Exercise and Parkinson’s Disease 

Parkinson’s Disease (PD) is progressive in nature and currently the number 2 neurodegenerative disease behind dementia, with the highest prevalence found in those aged over 75 years. Those living with PD may exhibit a wide range of symptoms including:

  • Resting tremor.
  • Bradykinesia (slowing of movement – hence the importance of falls prevention exercises for those living with PD).
  • Muscle rigidity/stiffness.
  • Impaired postural righting reflexes (that is, impaired ability to correct posture/balance).
  • High level of cognitive energy for every task (leading to early fatigue).


Participation in structured exercise is imperative for those living with PD, however, it is crucial to understand that exercise as part of the treatment process will aid in slowing functional decline; it is NOT a cure. Some of the associated benefits those living with PD will gain from regular, structured exercise include:

  • Delay or reverse functional decline and disability in areas such as strength, balance, gait, flexibility and posture.
  • Improve mobility, decrease falls risk and decrease fear of falling.
  • Improve quality of life.
  • Aid maintenance/prevention of comorbidities and secondary chronic diseases.


Aside from the associated benefits of exercise, there are also several important considerations to be aware of when undertaking activity. If the individual is taking any prescribed medication it is vital to consult with your GP to determine the most appropriate time during the day to exercise, are there any associated side effects with the medication and remember to consult with your GP if medication dosage changes.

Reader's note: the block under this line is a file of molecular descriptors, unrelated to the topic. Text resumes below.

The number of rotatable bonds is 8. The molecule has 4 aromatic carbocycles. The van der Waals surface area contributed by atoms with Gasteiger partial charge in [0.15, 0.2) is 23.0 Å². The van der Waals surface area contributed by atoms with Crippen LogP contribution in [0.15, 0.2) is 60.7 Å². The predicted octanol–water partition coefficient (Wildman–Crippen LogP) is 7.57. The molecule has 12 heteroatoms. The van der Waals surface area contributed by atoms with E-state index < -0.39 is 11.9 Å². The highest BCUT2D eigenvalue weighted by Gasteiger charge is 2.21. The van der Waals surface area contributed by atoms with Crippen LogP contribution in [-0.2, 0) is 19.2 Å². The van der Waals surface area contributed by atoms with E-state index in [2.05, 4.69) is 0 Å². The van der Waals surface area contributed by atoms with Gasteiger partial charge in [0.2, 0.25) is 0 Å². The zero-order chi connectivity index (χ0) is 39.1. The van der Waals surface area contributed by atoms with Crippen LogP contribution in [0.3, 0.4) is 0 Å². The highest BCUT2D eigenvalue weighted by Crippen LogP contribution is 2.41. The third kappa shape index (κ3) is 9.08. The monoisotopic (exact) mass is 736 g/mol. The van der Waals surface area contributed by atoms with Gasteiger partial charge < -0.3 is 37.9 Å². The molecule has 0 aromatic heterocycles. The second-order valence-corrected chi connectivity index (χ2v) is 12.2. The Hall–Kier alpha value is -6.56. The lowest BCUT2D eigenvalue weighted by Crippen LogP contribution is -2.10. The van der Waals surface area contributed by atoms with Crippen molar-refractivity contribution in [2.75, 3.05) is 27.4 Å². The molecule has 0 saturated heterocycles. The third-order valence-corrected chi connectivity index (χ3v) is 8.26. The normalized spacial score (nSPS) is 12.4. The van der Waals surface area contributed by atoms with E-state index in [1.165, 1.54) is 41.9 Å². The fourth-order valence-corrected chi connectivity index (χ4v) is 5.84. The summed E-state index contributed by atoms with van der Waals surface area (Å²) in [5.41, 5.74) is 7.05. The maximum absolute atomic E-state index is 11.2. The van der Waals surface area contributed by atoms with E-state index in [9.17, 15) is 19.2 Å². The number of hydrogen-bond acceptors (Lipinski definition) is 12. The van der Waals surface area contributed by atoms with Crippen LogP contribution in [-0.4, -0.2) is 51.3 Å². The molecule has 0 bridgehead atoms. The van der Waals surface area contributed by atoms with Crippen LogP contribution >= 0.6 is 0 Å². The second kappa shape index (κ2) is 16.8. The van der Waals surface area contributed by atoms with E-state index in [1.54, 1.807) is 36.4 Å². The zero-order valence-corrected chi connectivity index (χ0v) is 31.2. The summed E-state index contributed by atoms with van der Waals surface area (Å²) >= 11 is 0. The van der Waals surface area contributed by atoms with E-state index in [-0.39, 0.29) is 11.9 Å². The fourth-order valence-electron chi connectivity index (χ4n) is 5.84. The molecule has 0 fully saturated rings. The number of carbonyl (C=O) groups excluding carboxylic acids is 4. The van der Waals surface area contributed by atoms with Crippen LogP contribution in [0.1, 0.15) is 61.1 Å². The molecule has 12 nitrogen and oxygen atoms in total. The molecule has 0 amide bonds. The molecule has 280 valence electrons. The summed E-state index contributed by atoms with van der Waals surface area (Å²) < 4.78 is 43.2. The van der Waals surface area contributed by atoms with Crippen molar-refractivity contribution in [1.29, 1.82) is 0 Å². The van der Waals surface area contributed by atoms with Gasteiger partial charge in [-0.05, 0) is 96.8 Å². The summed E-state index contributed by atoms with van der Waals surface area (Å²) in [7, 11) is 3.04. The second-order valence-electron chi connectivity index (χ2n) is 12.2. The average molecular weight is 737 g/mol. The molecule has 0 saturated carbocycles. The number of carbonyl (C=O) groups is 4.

As those living with PD have decreased movement efficiency, resulting in high energy costs, these individuals tend to fatigue (both physically and cognitively) a lot faster than the general population. If the individual experiences severe changes with gait, avoid the treadmill, as this machine will continue to move unless programmed to stop/or emergency clip is attached to your clothing. As mentioned earlier, people living with PD already have compromised reflexes; therefore, using the treadmill could lead to falls and/or injury.

Some equipment suited to those living with PD includes the recumbent bike (bike with back support), up-right bike and the arm ergometer (‘Top’ machine). When performing strength training, it is important to tar-get muscles around the shoulder blades, back and bottom (to improve posture), use major muscle groups (to prevent muscle deterioration) and for those who suffer from tremors, be cautious when using hand weights as this could lead to dropping the weight and, therefore, injury.

WIN Health Mates Sling Bag & Pedometer valued at $31.

Answer 5 True or False questions and place your completed quiz in our feedback box by 26 May 2016 for your chance to win.

Download the May Quiz